Senate Races to Watch on Election Night

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Don Bolduc, the Republican Senate candidate in New Hampshire, is in a tight race against the incumbent, Senator Maggie Hassan.
Credit...John Tully for The New York Times

Jonathan Weisman


Nov. 8, 2022, 12:01 a.m. ET

Nov. 8, 2022, 12:01 a.m. ET

With control of the evenly divided Senate still anybody’s guess, the 2022 midterms have featured unusual uncertainty — from the primaries all the way to Election Day. While the national environment has favored Republicans, the questionable appeal of some of their candidates has kept Democrats in the fight.

Here is what to watch in the battle for the Senate:

Senator Maggie Hassan’s re-election in New Hampshire seemed all but assured when the state’s Republican primary voters selected Don Bolduc, a retired general, as their standard-bearer, with some help from Ms. Hassan’s fellow Democrats, who put money behind his primary candidacy.

Mr. Bolduc, a political neophyte, had made denying the outcome of the 2020 election a centerpiece of his campaign. But then he clumsily pulled a 180-degree turn the day after the primary and said President Biden had, in fact, won fair and square, which threatened to alienate his base as well as the state’s swing voters, who, polls showed, were already suspicious of him.

But as the national environment turned against Democrats, Mr. Bolduc has remained steadfast. Republican Party officials seemed to abandon him, only to rush back in to the Granite State as polls tightened. A Bolduc win in the Eastern time zone would signal a very long night ahead for Senate Democrats.

The sleeper race of the season has been in North Carolina, where Cheri Beasley, a Democrat and former State Supreme Court chief justice, has been in a statistical polling tie for months with Representative Ted Budd, the conservative Republican hoping to keep the seat of the retiring Senator Richard Burr in his party’s column.

Mr. Budd has run a low-key campaign, hoping to ride the national wave as allies in the party strafed Ms. Beasley with negative advertising. Given President Biden’s unpopularity, it could work, but if Ms. Beasley pulls an upset, the Republicans will be the ones starting off behind the eight ball. And it would be substantially more difficult if Representative Tim Ryan of Ohio, a Democrat, also knocked off J.D. Vance, the Republican, in the contest for the seat of the retiring Republican senator Rob Portman.

Pennsylvania might be in the Eastern time zone and provide early results, but there is a good chance we will not know who wins the tight Senate race between Mehmet Oz, the Republican celebrity doctor, and John Fetterman, the Democratic lieutenant governor, until the early morning hours of Wednesday, if even then.

Just like in 2020, Pennsylvania election officials are not allowed to count mail-in ballots until Election Day. As it did two years ago, that rule could yield a “red mirage” — same-day voting heavily favoring Dr. Oz — followed by a blue swell, with the subsequent tabulation of early votes aiding Mr. Fetterman’s fortunes.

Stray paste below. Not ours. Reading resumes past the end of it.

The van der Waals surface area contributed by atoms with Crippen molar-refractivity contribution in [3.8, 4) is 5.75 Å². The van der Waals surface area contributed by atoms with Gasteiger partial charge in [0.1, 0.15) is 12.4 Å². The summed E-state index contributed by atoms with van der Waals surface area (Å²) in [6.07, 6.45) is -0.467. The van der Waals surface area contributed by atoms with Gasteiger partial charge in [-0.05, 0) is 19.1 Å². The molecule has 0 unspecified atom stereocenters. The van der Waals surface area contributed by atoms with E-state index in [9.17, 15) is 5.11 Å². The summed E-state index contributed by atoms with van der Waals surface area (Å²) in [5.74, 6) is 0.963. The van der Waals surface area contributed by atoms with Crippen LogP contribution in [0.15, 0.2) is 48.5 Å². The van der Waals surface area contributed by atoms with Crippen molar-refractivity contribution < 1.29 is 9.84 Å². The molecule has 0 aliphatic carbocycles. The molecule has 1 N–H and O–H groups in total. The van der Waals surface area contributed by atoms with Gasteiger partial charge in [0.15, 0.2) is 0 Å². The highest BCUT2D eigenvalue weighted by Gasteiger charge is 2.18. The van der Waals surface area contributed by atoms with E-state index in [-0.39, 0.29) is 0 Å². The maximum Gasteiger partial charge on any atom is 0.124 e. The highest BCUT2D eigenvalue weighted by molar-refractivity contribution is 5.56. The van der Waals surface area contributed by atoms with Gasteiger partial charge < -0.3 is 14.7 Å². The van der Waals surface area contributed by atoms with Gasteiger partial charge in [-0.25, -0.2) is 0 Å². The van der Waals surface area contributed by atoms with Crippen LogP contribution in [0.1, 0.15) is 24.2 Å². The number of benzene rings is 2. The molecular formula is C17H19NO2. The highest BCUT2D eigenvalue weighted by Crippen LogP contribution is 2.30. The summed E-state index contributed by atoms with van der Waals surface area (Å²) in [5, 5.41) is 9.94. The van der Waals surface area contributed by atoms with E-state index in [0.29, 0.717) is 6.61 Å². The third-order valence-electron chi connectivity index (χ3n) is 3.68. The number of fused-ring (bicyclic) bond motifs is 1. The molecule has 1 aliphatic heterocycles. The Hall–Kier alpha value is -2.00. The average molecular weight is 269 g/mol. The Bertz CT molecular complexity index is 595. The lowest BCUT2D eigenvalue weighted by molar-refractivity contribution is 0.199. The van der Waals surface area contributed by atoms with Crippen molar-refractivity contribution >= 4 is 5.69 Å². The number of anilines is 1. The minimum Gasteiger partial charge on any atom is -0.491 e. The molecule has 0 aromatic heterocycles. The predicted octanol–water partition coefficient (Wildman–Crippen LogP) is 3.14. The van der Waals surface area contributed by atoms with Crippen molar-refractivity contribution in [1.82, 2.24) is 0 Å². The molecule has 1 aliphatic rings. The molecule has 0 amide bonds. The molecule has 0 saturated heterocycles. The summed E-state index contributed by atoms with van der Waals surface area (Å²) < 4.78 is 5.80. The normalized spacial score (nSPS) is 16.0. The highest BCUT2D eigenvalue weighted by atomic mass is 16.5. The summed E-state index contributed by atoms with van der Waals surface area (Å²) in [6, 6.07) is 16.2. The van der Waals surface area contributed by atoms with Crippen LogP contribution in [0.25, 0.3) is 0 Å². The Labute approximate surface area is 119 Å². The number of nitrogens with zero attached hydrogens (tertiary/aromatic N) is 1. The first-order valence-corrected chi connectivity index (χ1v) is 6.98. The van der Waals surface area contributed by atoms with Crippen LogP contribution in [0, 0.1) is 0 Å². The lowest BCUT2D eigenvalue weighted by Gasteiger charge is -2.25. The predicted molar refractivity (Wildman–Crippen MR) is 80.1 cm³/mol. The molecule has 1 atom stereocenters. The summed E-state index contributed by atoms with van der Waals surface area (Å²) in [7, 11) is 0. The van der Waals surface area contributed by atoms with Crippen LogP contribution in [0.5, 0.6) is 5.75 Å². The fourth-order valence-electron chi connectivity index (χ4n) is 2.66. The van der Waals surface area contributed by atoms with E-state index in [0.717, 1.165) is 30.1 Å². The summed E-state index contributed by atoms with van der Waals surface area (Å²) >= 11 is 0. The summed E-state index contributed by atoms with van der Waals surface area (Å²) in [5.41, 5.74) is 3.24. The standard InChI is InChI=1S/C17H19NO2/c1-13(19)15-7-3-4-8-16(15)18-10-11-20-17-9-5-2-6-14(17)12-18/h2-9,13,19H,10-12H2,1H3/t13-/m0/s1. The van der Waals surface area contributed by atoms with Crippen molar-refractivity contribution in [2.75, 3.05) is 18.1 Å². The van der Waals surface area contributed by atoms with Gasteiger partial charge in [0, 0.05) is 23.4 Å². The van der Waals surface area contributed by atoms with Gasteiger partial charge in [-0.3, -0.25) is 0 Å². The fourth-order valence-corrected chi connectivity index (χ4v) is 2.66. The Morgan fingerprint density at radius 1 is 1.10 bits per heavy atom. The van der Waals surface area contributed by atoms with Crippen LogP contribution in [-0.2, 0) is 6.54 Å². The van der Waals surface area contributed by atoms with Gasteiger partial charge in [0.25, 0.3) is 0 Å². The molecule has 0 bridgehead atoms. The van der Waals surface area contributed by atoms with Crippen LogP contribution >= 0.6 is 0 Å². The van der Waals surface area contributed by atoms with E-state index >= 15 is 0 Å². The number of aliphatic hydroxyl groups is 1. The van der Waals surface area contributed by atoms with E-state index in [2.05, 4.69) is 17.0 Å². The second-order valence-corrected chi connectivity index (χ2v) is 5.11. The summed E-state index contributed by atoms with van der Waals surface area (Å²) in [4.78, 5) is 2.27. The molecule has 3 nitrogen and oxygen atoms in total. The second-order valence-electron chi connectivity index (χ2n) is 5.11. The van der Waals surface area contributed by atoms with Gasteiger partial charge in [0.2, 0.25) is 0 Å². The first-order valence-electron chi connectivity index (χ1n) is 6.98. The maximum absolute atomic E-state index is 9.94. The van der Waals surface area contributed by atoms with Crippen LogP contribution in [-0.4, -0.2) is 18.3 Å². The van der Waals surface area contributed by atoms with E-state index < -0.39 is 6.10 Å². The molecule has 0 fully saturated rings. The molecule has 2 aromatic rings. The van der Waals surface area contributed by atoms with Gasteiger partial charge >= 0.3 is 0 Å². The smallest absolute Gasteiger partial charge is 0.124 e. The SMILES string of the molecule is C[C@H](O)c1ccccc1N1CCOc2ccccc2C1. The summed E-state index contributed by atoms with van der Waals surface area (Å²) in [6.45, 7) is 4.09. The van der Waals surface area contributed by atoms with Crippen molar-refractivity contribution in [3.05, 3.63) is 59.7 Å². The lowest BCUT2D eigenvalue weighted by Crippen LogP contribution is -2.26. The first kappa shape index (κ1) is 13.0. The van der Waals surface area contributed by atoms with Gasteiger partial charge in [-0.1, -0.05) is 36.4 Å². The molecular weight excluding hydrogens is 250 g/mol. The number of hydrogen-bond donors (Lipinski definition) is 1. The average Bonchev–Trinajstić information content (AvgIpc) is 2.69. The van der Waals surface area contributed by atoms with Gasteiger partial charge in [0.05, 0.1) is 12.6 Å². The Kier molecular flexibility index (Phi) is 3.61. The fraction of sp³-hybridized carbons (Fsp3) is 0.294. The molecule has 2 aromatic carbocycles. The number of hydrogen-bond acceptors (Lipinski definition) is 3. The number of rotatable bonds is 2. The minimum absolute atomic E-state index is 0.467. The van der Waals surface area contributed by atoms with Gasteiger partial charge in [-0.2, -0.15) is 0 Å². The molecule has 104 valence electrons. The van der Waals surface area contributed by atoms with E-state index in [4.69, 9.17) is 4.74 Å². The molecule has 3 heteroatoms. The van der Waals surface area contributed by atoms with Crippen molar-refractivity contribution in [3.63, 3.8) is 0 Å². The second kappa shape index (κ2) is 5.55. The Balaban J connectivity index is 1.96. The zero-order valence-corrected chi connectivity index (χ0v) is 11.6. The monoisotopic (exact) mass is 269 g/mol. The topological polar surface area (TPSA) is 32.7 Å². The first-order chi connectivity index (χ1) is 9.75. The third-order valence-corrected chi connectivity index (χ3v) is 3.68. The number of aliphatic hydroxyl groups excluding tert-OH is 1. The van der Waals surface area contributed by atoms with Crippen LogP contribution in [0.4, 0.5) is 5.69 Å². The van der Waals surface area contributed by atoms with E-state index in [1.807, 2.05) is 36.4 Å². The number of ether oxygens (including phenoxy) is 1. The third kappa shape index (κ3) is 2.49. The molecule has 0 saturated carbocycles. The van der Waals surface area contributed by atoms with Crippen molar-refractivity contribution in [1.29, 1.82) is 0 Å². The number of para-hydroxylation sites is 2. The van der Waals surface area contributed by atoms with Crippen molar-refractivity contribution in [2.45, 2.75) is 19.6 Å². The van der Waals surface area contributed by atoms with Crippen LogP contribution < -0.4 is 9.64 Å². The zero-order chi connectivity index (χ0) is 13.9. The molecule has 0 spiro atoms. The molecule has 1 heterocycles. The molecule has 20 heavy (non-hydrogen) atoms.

Credit...Haiyun Jiang/The New York Times

No state exemplifies the seesaw battle for control of the Senate quite like Arizona. The state’s popular incumbent Democrat, Senator Mark Kelly, seemed to be cruising toward re-election, contrary to predictions that his would be among the toughest races. But in the last few weeks, his very conservative opponent, Blake Masters, has caught up in the polls.

In neighboring Nevada, the race to unseat the most endangered Democratic incumbent, Senator Catherine Cortez Masto, appears on a knife’s edge, along with the state’s Democratic governor, a senator, three House members and the secretary of state, all of whom face a potential wipeout. Farther north, two more Democratic incumbents, Senator Michael Bennet of Colorado and Patty Murray of Washington, are still favored to win, but if there really is a red wave, both are at risk, as is the Democratic firewall in the West.

In the end, control of the Senate might not be decided at all this week. That is because Georgia law requires the victor to win 50 percent of the vote on Election Day. If no one gets it, there will be a runoff on Dec. 6.

Enter the incumbent senator, Raphael Warnock, a Democrat, and his resilient Republican challenger, the former football star Herschel Walker. Polling has been all over the map in the last days of the campaign, with some surveys giving Mr. Warnock a clear lead over Mr. Walker, who has spent the closing weeks fending off accusations from former girlfriends that the staunchly anti-abortion candidate had paid for their abortions. Other polls give Mr. Walker a lead. But virtually no reputable poll has either one of them capturing over 50 percent of the vote.

Some Republican officials insist Mr. Walker can get to 50 percent on the coattails of a convincing re-election victory by the state’s Republican governor, Brian Kemp. But two years ago, in a special election, neither Mr. Warnock nor the Republican incumbent he was challenging, Kelly Loeffler, hit that threshold. Now, as then, a runoff in Georgia could determine control of the Senate.

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